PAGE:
Marc Reyes: Student Success Story

Hometown: Kansas City, Missouri

 Education: University of Connecticut: Ph.D. Candidate, History
University of Missouri, Kansas City: Master of Arts, History University of Missouri, Columbia: Bachelor of Arts, History

 Interest: Marc loves live music and enjoys traveling across the country to see music festivals including new up-and-coming acts.


1.) What was your internship this past summer?

This past summer, Marc worked as an intern for the State Historical Society of Missouri at the University of Missouri, Kansas City, MO. Here he assisted in the reprocessing of the J.C. Nichols Company Scrapbook, comprised of 58 scrapbooks dating back to 1910. He explained how his internship included collecting photos and categorizing them based on subject lines that he created. Marc also helped in developing new and innovate ways to reach the public by utilizing technology and displaying content online.

2.) What resources did you use to guide and support your search (faculty, workshops, professional associations, etc.)?

Marc spoke highly of his advisor Frank Costigliola, an incredibly supportive mentor through his internship search. He assisted Marc in exploring varied career paths within his major, while focusing on Marc’s interest in the field of archival work. Marc also described Lucinda Adams, the Assistant Director of the State Historical Society of Missouri, and Michael Sweeney, the Senior Research Specialist at the historical society as a joy to work with this summer as they created a wonderful environment for interns and staff. Michael Sweeny referred to the work of historians as a “meaning-making business”, a phrase that furthered Marc’s interest in archival work and public history.

3.) Why do you think it is important to gain internship experiences in your field?

Marc shared how important he believes it is to gain internship experiences in order to diversify one’s experiences and explore different areas of one’s field. This was his first internship, and he found it to be a great opportunity to experience the “other side” of historical archives. In prior positions Marc found himself reaching out to these archives to acquire primary sources, but this time he got to see behind the scenes. He was able to get a hands-on experience and better understand how such archives come to be. Engaging in this internship was also different from Marc’s daily experience in academia as a graduate teaching assistant. Overall, he recommends that people get involved in as many areas of their industry to best understand it. He described how he has gained a greater respect and deeper interest in archival work having now experienced another dimension of this field.

4.) What are your future career goals? Marc would love to teach or work at a branch of the National Archives, especially a presidential library.  A dream job would be to return to Missouri and help run the Harry S. Truman Presidential Library and Museum. His internship this past summer allowed him to further explore these career pathways. He enjoyed his time spent with the archives’ collections and hopes to continue this work in the future.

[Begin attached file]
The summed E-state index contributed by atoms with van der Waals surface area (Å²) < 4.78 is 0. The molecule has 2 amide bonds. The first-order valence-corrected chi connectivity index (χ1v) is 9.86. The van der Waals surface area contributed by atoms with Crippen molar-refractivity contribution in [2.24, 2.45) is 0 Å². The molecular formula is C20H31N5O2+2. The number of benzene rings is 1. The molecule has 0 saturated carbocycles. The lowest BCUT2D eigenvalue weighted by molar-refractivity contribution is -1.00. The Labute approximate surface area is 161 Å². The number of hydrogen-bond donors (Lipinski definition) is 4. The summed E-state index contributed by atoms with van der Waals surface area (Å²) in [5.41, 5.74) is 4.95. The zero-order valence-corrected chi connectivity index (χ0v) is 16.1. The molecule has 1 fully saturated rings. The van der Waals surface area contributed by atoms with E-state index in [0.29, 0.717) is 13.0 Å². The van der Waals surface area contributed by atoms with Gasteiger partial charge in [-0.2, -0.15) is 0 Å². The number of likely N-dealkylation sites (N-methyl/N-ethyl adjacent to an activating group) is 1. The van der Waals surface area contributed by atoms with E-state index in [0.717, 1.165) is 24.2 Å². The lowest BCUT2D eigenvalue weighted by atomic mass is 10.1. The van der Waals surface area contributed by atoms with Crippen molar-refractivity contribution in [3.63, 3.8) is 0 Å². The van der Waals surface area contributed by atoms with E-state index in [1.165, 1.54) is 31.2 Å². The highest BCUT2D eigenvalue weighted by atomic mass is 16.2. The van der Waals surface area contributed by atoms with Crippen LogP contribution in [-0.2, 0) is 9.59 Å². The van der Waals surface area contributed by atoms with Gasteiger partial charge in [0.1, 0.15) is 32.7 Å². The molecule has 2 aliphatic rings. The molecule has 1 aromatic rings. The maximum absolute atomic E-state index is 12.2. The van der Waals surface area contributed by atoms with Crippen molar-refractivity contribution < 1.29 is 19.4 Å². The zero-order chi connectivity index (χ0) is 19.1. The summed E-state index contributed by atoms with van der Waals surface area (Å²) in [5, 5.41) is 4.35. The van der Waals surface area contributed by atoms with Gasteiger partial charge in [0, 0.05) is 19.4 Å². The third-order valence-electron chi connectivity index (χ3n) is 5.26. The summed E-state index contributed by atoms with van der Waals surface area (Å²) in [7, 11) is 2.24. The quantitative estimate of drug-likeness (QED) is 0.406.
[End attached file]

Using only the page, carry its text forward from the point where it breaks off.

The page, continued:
5.) Which of your skills do you feel are going to be most useful to you moving forward?

Moving forward, Marc stressed the importance of improving his writing skills. He described how vital they are for expressing ideas and better communicating a possible meaning of a historical event. Specifically, as a historian working in an archive, he had to create labels and descriptions of artifacts that could be easily understood. This means that a lot of planning goes into the final text so it can be enjoyed by a variety of different audiences.

6.) Which of your skills did you gain or enhance during this experience?

Marc’s time at the State Historical Society of Missouri allowed him to further improve his technical skills. Through computer oriented tasks such as scanning, uploading content, and working with microfilm, he was able to further develop his abilities. He also spoke about his increased proficiency with programs such as Microsoft Excel as it was used for data entry and formulating spreadsheets.

7.) What is something you learned during your internship that you had not thought of before starting that process?

Before starting his internship, Marc did not see much of a direct connection between the internship and his current position as a graduate teaching assistant on campus. However, during his internship experience he found it inspired the way in which he would teach history to students. He began to think of additional teaching methods that would be most effective in getting his students both interested and involved in the material. Instead of focusing on the history written in textbooks, Marc looked towards utilizing primary sources more regularly in the classroom. He would like his students to get more experience in developing archival research projects that would allow the students to choose a topic of interest and work throughout the semester to discover related archives and experience a true hands-on-learning opportunity.

8.) What advice or encouragement do you have for graduate students to take advantage of similar opportunities?

Marc highlighted the importance of graduate students always being on the lookout for new opportunities. His position at the State Historical Society of Missouri did not exist before he inquired about it, which shows just how many similar opportunities are available. He also explained how important it is to be flexible. Marc described that any given position is only about 80% of what you would it expect it to be, so always expect there to be more to something, and be open to what that might be.



By Briana Williams
Briana Williams